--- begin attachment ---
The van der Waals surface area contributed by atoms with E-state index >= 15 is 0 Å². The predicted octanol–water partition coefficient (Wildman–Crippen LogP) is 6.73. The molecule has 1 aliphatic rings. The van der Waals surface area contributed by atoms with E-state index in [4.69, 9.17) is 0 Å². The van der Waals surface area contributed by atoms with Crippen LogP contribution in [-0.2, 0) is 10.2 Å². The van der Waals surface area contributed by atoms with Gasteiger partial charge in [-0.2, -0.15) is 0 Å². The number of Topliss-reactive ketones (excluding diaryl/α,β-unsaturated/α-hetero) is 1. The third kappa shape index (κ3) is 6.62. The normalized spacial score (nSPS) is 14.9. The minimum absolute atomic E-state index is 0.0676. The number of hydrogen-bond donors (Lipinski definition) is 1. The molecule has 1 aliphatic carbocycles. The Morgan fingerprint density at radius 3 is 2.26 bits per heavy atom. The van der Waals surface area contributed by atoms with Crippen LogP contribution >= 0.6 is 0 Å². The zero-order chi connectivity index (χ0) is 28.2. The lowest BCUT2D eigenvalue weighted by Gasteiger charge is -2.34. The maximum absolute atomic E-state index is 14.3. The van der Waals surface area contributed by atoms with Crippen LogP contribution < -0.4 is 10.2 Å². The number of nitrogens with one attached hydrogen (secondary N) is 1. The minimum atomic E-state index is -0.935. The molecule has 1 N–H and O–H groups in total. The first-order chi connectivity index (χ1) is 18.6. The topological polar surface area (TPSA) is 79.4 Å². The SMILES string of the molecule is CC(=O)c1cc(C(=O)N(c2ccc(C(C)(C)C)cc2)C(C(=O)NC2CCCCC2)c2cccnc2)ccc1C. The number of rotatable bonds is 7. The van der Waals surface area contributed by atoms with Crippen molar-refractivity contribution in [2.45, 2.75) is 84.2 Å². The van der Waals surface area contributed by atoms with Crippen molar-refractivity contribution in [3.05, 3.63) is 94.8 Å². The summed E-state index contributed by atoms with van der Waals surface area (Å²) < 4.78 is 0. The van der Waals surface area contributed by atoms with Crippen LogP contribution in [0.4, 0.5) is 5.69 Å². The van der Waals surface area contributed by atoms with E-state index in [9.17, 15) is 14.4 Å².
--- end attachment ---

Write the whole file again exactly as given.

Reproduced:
The van der Waals surface area contributed by atoms with E-state index >= 15 is 0 Å². The predicted octanol–water partition coefficient (Wildman–Crippen LogP) is 6.73. The molecule has 1 aliphatic rings. The van der Waals surface area contributed by atoms with E-state index in [4.69, 9.17) is 0 Å². The van der Waals surface area contributed by atoms with Crippen LogP contribution in [-0.2, 0) is 10.2 Å². The van der Waals surface area contributed by atoms with Gasteiger partial charge in [-0.2, -0.15) is 0 Å². The number of Topliss-reactive ketones (excluding diaryl/α,β-unsaturated/α-hetero) is 1. The third kappa shape index (κ3) is 6.62. The normalized spacial score (nSPS) is 14.9. The minimum absolute atomic E-state index is 0.0676. The number of hydrogen-bond donors (Lipinski definition) is 1. The molecule has 1 aliphatic carbocycles. The Morgan fingerprint density at radius 3 is 2.26 bits per heavy atom. The van der Waals surface area contributed by atoms with Crippen LogP contribution >= 0.6 is 0 Å². The zero-order chi connectivity index (χ0) is 28.2. The lowest BCUT2D eigenvalue weighted by Gasteiger charge is -2.34. The maximum absolute atomic E-state index is 14.3. The van der Waals surface area contributed by atoms with Crippen LogP contribution < -0.4 is 10.2 Å². The number of nitrogens with one attached hydrogen (secondary N) is 1. The minimum atomic E-state index is -0.935. The molecule has 1 N–H and O–H groups in total. The first-order chi connectivity index (χ1) is 18.6. The topological polar surface area (TPSA) is 79.4 Å². The SMILES string of the molecule is CC(=O)c1cc(C(=O)N(c2ccc(C(C)(C)C)cc2)C(C(=O)NC2CCCCC2)c2cccnc2)ccc1C. The number of rotatable bonds is 7. The van der Waals surface area contributed by atoms with Crippen molar-refractivity contribution in [2.45, 2.75) is 84.2 Å². The van der Waals surface area contributed by atoms with Crippen molar-refractivity contribution in [3.05, 3.63) is 94.8 Å². The summed E-state index contributed by atoms with van der Waals surface area (Å²) < 4.78 is 0. The van der Waals surface area contributed by atoms with Crippen LogP contribution in [0.4, 0.5) is 5.69 Å². The van der Waals surface area contributed by atoms with E-state index in [9.17, 15) is 14.4 Å².